The EC Biz In South Africa

 

"One of the greatest opportunities currently for electrical contractors to gain new business is to become familiar with the new technologies that conserve power in both the industrial and domestic sectors . . . "

. . . sound familiar? It's from the director of the Electrical Contractors Association of South Africa
An interesting piece: "When the recession ends, the electrical contractors industry will still be faced with serious skills shortages." I believe that's going to happen here in the U.S., too. 

CHRIS GREAGER National director of the Electrical Contractors Association of South Africa

 

What's Green -- And What Ain't

When you hold yourself up for praise, you also harvest a slew of rotten vegetables thrown in your direction. That's what has happened with the USGBC's LEED for Homes program, in an article -- Green home award winners flunk walkability test -- from USA Today.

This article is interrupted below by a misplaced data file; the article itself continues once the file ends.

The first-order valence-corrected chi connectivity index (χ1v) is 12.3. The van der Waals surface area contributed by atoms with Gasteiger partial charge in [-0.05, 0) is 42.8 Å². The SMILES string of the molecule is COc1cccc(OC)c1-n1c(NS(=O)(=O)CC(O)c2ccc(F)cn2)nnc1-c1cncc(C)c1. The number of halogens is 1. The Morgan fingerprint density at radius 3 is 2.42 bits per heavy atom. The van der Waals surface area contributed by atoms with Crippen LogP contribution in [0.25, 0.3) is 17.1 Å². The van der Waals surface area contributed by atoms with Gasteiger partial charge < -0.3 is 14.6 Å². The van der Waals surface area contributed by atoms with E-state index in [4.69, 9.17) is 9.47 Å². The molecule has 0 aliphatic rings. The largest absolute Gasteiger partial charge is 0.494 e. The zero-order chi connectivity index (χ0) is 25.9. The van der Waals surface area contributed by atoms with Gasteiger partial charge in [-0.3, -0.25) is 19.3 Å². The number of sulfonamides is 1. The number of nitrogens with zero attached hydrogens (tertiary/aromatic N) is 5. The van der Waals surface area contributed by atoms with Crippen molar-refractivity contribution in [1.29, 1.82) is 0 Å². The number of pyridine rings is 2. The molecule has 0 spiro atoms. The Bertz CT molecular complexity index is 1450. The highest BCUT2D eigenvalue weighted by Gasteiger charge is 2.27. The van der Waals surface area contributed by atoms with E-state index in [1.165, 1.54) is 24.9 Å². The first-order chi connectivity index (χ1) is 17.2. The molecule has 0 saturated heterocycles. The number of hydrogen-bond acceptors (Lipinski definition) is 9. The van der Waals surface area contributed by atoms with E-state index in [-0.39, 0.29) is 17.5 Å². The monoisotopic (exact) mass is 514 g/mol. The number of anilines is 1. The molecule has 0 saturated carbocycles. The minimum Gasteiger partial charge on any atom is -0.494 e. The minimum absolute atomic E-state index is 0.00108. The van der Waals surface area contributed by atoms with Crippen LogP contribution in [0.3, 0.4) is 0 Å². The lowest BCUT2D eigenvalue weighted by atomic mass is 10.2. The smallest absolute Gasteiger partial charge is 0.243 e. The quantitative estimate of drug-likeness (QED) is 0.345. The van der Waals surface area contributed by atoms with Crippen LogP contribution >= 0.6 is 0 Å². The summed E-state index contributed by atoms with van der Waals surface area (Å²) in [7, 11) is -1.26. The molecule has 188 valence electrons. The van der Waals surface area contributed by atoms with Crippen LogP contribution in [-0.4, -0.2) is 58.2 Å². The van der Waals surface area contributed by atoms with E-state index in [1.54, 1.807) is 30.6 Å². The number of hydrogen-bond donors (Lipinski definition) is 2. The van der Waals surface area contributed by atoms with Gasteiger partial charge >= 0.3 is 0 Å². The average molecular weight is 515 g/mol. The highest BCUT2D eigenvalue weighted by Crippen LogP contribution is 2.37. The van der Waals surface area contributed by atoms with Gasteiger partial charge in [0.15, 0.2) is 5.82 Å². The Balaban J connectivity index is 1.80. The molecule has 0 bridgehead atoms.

The article quotes the Treehugger blog extensively. You may or might not empathize with the greenies, but I think what follows is not about sustainability, or attacking USGBC, etc. -- it is, instead, simple common sense:

Don't you think that, if we're going to highlight not just certified projects but award winners deemed to be the very best, we should select more of them in high-performing (or, jeez, just better than average) sites?  

One result is that the added environmental benefit of the residences' laudable green features will be offset by the environmental damage caused by the sites' automobile dependence, poor environment for walking, and relative distance from jobs, shops and services. 

Another result is that the public, the building industry, and policy makers will continue to be misled about how best to achieve true environmental performance in our built environment.

"Walkability" refers to the idea that if you have to drive everywhere to do whatever (including, even, exercise), your house ain't green.

 

 

 

 
 

149 W Boston
Chandler, AZ 85225
Toll Free (800) 444-4890
Phone (480) 831-8914   Fax (480) 820-2422